Week 48: Cinnamon
Cinnamon is one of the oldest spices known. It was used in ancient Egypt not only as a beverage flavoring and medicine, but also as an embalming agent. It was so highly treasured that it was considered more precious than gold. Cinnamon's popularity continued throughout history. Due to its demand, cinnamon became one of the first commodities traded regularly between the Near East and Europe.
All types of cinnamon belong to the same family of plants, called the Lauraceae family (other members of this family include avocados and bay leaves). In fact, there are more cinnamon species in this plant family (an estimated 2,000-2,500 total) than any other plant species.
There are two main categories of species of cinnamon, Ceylon and cassia. Ceylon cinnamon is produced in Sri Lanka, India, Madagascar, Brazil and the Caribbean, while cassia cinnamon is mainly produced in China, Vietnam and Indonesia. Most of the cinnamon imported into the U.S. is cassia cinnamon.
Nutrient Profile: Cinnamon is an excellent source of manganese and fiber and a very good source of calcium. Cinnamon's unique healing abilities come from three basic types of components in the essential oils found in its bark. These oils contain active components plus a wide range of other volatile substances.
Anti-clotting Actions: Cinnaldehyde in cinnamon helps prevent unwanted clumping of blood platelets by inhibiting the release of an inflammatory fatty acid called arachidonic acid from platelet membranes.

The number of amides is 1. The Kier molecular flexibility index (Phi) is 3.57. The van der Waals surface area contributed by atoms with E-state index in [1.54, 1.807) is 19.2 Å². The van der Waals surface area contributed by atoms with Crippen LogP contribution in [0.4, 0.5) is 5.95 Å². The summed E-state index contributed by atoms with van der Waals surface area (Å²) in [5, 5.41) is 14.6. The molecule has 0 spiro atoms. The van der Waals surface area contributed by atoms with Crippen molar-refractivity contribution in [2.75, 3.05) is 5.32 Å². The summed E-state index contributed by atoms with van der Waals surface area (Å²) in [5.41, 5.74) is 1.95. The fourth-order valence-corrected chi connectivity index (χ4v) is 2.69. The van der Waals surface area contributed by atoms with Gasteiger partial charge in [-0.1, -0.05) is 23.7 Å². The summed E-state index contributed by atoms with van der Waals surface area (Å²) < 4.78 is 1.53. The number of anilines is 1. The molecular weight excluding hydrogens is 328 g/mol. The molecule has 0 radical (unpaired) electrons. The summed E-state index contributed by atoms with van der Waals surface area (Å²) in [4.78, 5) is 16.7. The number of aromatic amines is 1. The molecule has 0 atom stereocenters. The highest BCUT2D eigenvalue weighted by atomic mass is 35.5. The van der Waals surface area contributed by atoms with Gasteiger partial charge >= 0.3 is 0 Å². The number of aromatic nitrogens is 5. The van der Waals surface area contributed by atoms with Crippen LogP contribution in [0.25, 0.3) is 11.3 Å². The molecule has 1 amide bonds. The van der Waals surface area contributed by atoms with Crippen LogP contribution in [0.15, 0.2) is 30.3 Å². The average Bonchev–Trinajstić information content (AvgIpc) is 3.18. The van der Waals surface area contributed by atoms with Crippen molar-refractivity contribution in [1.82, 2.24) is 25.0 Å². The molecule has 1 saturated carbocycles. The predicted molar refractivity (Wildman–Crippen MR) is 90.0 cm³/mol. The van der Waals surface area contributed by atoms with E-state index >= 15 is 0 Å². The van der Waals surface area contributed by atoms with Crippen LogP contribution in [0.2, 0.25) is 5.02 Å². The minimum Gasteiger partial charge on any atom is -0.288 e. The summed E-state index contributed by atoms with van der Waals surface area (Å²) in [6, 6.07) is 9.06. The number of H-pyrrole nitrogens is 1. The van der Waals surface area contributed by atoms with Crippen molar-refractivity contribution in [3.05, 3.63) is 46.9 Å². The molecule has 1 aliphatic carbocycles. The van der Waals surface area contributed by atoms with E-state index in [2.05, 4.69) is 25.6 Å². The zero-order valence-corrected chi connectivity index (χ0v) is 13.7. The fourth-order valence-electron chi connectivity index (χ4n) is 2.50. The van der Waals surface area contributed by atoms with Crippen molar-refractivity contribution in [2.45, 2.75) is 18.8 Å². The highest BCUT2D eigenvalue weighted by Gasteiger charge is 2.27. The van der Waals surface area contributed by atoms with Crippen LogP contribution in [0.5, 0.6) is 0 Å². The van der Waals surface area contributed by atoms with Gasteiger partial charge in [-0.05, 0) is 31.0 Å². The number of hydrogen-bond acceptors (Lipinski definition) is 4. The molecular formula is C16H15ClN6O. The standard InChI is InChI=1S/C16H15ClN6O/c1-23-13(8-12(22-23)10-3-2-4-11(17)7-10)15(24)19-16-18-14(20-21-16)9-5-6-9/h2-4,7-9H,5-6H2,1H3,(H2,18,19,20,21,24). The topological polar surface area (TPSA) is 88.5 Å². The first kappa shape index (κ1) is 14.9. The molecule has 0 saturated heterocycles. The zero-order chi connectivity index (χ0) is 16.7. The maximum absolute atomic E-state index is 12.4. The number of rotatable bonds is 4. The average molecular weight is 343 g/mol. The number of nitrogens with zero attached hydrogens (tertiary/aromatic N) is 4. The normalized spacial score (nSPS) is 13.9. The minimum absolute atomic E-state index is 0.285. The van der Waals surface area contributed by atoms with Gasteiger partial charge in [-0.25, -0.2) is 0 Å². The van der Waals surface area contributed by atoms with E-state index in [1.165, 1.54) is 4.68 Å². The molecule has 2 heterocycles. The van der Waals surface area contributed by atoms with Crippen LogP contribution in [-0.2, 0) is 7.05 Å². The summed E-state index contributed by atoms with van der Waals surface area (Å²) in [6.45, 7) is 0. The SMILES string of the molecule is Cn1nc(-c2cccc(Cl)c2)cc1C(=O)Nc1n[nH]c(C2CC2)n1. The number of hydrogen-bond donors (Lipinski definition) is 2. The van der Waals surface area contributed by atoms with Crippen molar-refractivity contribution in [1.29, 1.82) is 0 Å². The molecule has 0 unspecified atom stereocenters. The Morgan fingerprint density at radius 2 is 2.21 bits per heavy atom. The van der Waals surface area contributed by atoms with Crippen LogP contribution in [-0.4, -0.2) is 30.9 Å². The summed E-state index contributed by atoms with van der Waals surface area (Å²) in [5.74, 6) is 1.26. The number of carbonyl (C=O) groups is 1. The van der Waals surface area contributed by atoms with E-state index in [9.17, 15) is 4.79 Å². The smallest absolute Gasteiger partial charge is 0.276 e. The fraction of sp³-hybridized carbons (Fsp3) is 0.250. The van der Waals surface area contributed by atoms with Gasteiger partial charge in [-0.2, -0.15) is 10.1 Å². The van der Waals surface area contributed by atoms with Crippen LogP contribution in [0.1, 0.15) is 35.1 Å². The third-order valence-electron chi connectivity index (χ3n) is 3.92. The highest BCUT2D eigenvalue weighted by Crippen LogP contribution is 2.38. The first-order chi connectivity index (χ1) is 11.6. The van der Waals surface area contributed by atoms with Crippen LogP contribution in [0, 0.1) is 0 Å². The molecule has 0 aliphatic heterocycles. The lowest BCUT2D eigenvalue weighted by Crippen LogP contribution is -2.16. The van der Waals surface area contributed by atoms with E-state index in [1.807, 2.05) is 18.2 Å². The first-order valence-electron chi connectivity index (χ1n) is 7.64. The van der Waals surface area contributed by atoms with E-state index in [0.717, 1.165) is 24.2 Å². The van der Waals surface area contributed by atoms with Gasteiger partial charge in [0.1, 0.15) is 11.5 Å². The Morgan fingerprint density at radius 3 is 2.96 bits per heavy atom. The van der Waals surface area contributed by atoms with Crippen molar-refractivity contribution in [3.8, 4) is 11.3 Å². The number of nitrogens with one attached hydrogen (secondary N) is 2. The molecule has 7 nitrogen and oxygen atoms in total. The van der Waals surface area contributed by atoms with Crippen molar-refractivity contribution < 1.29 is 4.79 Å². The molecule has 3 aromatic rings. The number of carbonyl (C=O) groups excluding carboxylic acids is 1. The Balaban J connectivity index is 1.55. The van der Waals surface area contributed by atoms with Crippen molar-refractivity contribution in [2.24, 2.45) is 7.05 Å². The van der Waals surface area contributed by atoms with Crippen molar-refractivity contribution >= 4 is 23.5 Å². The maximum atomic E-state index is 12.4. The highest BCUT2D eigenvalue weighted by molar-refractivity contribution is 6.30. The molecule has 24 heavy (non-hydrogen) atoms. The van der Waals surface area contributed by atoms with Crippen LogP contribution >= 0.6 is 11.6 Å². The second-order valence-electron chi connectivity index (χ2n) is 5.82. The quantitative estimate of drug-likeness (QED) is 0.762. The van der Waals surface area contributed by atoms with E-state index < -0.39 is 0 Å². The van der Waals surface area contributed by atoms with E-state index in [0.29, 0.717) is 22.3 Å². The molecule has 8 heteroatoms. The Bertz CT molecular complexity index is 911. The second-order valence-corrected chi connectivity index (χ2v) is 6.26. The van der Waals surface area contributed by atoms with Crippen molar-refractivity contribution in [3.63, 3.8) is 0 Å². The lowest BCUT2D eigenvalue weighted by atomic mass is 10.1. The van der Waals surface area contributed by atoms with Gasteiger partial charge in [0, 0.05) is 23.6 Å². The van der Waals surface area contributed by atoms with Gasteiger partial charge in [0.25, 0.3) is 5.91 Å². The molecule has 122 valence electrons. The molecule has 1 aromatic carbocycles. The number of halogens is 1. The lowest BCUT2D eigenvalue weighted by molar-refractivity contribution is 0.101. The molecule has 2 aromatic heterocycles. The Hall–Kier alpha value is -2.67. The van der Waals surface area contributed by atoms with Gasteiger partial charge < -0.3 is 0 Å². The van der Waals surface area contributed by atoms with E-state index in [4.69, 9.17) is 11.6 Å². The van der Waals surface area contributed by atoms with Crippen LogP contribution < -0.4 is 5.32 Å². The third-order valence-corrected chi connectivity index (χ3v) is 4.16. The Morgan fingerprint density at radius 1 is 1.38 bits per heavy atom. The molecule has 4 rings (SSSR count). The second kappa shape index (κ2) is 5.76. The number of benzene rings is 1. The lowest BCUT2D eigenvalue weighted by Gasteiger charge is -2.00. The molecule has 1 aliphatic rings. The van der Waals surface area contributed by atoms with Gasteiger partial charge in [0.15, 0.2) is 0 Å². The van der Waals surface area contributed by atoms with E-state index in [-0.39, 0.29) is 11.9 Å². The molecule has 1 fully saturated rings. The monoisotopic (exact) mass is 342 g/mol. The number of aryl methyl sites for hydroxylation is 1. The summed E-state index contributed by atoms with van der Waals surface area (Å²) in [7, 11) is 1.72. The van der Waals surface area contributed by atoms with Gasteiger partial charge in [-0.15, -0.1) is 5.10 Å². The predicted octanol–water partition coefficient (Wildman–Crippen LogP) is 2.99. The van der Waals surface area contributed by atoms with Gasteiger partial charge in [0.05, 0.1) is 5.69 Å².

Anti-microbial Activity: Cinnamon has been studied for its ability to help stop the growth of bacteria as well as fungi, including the commonly problematic yeast Candida.
Blood Sugar Control: Cinnamon slows the rate at which the stomach empties after meals, thereby reducing the rise in blood sugar after eating. It may also significantly help people with type 2 diabetes by improving their ability to respond to insulin.
Improves Colon Health and Protects against Heart Disease: The presence of both calcium and fiber in cinnamon helps bind bile salts. It is this bile salt binding that helps prevent damage to colon cells, thus reducing the risk of colon cancer. In addition, when bile is removed by fiber, cholesterol levels decrease which can be helpful in preventing atherosclerosis and heart disease.
A Traditional Warming Medicine: Cinnamon has also been valued in energy-based medical systems, such as Traditional Chinese Medicine, for its warming qualities. It has been used to provide relief when faced with the onset of a cold or flu, especially when mixed in a tea with some fresh ginger.
Selection and Storage: Cinnamon is available in either stick or powder form. While the sticks can be stored for longer, the ground powder has a stronger flavor. Try to select organically grown cinnamon since this will give you more assurance that it has not been irradiated. With irradiation, there may be a significant decrease in the vitamin C and carotenoid content.
Cinnamon should be kept in a tightly sealed glass container in a cool, dark and dry place. Ground cinnamon will keep for about six months, while cinnamon sticks will stay fresh for about one year stored this way. Alternatively, you can extend their shelf life by storing them in the refrigerator. To check to see if it is still fresh, smell the cinnamon. If it does not smell sweet, it is no longer fresh and should be discarded.
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